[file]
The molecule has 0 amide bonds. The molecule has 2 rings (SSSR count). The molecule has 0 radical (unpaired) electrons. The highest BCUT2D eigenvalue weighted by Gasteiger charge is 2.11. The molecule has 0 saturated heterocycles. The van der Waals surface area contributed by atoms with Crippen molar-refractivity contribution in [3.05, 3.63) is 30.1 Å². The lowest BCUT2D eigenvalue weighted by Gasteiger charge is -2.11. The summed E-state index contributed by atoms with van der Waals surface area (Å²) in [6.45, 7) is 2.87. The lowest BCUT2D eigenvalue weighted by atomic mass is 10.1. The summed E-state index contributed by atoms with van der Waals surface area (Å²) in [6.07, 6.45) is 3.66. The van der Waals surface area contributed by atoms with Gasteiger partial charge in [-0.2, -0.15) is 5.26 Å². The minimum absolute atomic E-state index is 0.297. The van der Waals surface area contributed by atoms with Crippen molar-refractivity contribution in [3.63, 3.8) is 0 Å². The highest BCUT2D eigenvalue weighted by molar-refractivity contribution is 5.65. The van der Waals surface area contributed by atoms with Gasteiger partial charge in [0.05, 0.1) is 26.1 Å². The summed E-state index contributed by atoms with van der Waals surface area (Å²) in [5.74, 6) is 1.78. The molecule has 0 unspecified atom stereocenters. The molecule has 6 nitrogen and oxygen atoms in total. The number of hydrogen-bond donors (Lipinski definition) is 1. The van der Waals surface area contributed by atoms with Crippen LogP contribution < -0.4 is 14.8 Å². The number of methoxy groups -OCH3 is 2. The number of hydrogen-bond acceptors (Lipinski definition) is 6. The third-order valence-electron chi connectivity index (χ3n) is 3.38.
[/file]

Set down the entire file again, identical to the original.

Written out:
The molecule has 0 amide bonds. The molecule has 2 rings (SSSR count). The molecule has 0 radical (unpaired) electrons. The highest BCUT2D eigenvalue weighted by Gasteiger charge is 2.11. The molecule has 0 saturated heterocycles. The van der Waals surface area contributed by atoms with Crippen molar-refractivity contribution in [3.05, 3.63) is 30.1 Å². The lowest BCUT2D eigenvalue weighted by Gasteiger charge is -2.11. The summed E-state index contributed by atoms with van der Waals surface area (Å²) in [6.45, 7) is 2.87. The lowest BCUT2D eigenvalue weighted by atomic mass is 10.1. The summed E-state index contributed by atoms with van der Waals surface area (Å²) in [6.07, 6.45) is 3.66. The van der Waals surface area contributed by atoms with Gasteiger partial charge in [-0.2, -0.15) is 5.26 Å². The minimum absolute atomic E-state index is 0.297. The van der Waals surface area contributed by atoms with Crippen molar-refractivity contribution in [3.63, 3.8) is 0 Å². The highest BCUT2D eigenvalue weighted by molar-refractivity contribution is 5.65. The van der Waals surface area contributed by atoms with Gasteiger partial charge in [0.05, 0.1) is 26.1 Å². The summed E-state index contributed by atoms with van der Waals surface area (Å²) in [5.74, 6) is 1.78. The molecule has 0 unspecified atom stereocenters. The molecule has 6 nitrogen and oxygen atoms in total. The number of hydrogen-bond donors (Lipinski definition) is 1. The van der Waals surface area contributed by atoms with Crippen LogP contribution < -0.4 is 14.8 Å². The number of methoxy groups -OCH3 is 2. The number of hydrogen-bond acceptors (Lipinski definition) is 6. The third-order valence-electron chi connectivity index (χ3n) is 3.38.